As one of the world’s biggest employers, a sustainable healthcare system can play a major role in improving public health. Approaches to healthcare need to be environmentally and financially sustainable through protection of our health, environment and remaining within financial limits. A reduction in ill-health due to health care associated diseases may help to alleviate the pressures put on the healthcare systems, as many pressures are due to high numbers of patients, limited space, funding, and staff.
With an increasing population, and an increasing ageing population there is a great demand for healthcare services. Additionally, anthropogenic effects are causing a rise in diseases which were previously not a major concern for healthcare systems such as pollution-related cancers. An escalation in demand means a need for greater supply. Sustainable management of resources requires waste reduction, efficient energy saving environments and finding ways for potential cash savings. Resources can easily be conserved through little changes in in the utilisation of medical supplies. It is important to reduce the amount of people coming into hospitals. Increasing technology usage for communication could be a beneficial solution to this. Staff that talk to patients via the telephone can prevent people coming to healthcare services when unnecessary. For example, when patients can be directed to do something for themselves, as well as staff talking to patients with long term conditions.
Addressing issues such as fuel poverty and air quality not only improves health, but also saves healthcare services money, as less patients will be emitted due to respiratory related issues. Efforts to encourage staff to travel to work via bike or foot helps to reduce gas emissions contributing to pollution. However, this requires incentives as it makes their commutes to work more time consuming. Health care services already suffer tremendously due to staff shortages, there is a need for diligent workers but a lack of appeal for the job. Battling the stigma of nurses being a ‘female profession’ needs to be dealt with through providing respect for the profession, in addition to more incentive to work in this sector. For example, the NHS pension scheme. A better working environment helps to encourage people to consider the job. Sufficient staff helps to get patients in and out of health care services as quickly as possible.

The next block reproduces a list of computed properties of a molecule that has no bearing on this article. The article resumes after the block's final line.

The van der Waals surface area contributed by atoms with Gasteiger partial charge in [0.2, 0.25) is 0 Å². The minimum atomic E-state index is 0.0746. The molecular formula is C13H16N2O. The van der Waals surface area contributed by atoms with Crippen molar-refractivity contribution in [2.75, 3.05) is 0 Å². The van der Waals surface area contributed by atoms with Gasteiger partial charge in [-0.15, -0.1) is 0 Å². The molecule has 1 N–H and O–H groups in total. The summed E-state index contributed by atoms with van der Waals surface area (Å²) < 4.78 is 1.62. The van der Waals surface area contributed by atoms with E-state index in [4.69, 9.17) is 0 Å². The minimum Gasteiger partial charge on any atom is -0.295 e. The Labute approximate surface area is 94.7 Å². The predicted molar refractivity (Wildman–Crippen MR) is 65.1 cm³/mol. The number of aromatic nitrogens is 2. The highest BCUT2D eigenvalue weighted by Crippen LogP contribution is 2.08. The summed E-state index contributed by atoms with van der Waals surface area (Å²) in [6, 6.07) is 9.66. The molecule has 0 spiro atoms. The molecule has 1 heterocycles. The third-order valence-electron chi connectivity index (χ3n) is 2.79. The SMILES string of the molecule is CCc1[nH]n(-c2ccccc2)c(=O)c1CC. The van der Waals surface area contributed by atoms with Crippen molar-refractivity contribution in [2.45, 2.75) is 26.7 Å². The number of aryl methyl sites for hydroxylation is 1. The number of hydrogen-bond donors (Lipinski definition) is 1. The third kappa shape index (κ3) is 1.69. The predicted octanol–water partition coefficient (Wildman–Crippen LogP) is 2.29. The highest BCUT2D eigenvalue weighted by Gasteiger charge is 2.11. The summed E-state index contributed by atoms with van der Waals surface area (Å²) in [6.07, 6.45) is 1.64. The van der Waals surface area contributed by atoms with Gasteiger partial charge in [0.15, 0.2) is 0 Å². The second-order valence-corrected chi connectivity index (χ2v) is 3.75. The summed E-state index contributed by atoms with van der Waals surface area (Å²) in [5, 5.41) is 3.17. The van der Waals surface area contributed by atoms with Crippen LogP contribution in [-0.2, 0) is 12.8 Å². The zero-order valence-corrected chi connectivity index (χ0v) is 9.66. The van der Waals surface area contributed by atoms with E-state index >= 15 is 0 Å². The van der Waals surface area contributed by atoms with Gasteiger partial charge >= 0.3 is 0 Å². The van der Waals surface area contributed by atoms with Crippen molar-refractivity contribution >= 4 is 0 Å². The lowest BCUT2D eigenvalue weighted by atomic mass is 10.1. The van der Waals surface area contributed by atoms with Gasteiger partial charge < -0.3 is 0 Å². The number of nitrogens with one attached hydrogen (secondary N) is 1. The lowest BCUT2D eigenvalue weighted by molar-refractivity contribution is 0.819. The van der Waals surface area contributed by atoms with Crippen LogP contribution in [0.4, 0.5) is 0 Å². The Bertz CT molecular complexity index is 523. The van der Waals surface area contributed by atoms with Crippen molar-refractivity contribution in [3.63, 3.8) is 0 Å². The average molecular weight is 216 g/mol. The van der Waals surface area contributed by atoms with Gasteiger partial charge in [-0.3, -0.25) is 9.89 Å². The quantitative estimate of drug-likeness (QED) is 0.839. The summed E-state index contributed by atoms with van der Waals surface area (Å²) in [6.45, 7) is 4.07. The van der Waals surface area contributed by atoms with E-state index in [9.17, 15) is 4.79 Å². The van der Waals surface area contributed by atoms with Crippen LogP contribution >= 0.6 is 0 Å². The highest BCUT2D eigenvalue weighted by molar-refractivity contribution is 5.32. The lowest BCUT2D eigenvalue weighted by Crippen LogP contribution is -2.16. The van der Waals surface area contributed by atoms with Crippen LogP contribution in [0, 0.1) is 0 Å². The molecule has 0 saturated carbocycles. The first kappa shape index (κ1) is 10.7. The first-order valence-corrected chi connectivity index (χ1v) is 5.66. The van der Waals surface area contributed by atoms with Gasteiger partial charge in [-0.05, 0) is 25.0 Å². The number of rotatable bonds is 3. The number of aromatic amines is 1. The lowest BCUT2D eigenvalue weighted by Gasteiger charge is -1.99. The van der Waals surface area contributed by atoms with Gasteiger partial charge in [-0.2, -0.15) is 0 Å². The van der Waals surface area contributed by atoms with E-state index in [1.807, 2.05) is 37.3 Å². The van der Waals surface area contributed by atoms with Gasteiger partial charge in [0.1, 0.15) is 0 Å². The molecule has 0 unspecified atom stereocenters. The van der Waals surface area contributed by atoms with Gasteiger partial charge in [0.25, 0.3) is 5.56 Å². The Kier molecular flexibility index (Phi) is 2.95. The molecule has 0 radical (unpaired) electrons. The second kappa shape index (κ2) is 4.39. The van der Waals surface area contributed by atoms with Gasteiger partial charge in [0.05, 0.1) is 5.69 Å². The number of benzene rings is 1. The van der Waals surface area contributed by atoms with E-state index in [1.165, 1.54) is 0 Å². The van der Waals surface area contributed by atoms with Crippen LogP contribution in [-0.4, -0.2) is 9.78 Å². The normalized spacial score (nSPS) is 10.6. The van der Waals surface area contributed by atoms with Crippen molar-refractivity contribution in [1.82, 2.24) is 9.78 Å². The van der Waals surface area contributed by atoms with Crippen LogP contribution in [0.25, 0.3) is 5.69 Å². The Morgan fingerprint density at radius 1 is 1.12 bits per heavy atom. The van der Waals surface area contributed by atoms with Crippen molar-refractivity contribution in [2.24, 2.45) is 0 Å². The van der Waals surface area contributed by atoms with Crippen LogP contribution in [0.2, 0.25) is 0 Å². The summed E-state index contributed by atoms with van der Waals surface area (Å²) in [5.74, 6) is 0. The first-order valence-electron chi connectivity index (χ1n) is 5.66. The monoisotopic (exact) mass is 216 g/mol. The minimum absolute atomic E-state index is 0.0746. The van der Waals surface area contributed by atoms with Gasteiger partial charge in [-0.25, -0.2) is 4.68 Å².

A simple suggestion to the burdens on healthcare services would be to say, ‘prevent people using them.’ However, even if we do attempt to prevent ill health, with a continuously rising population, what if this doesn’t decrease the number of patients in hospitals? Although encouragement for good health is important, this is a lengthy process. For example, Public Health England has worked on creating a smoke-free generation and the government has introduced a sugar tax. The aims are to improve health which should ultimately reduce lifestyle-associated diseases. The results of these plans will only be seen further into the future so that still leaves us with the issues of the present. That being said, it is highly important to start acting now, as changes may seem minor now but can have a massive effect on our future.
Conclusively, comprehensive framework and evaluation for sustainable public health is absolutely necessary. Failure to improve it limits the health care’s capacity to deal with such issues. Carbon reductions through smarter use of resources within health care systems is vital, staff should be motivated to follow models of sustainable care. Thus, there is a need for prevention, patient empowerment and self-care, lean care systems and low carbon alternatives in order to improve public health.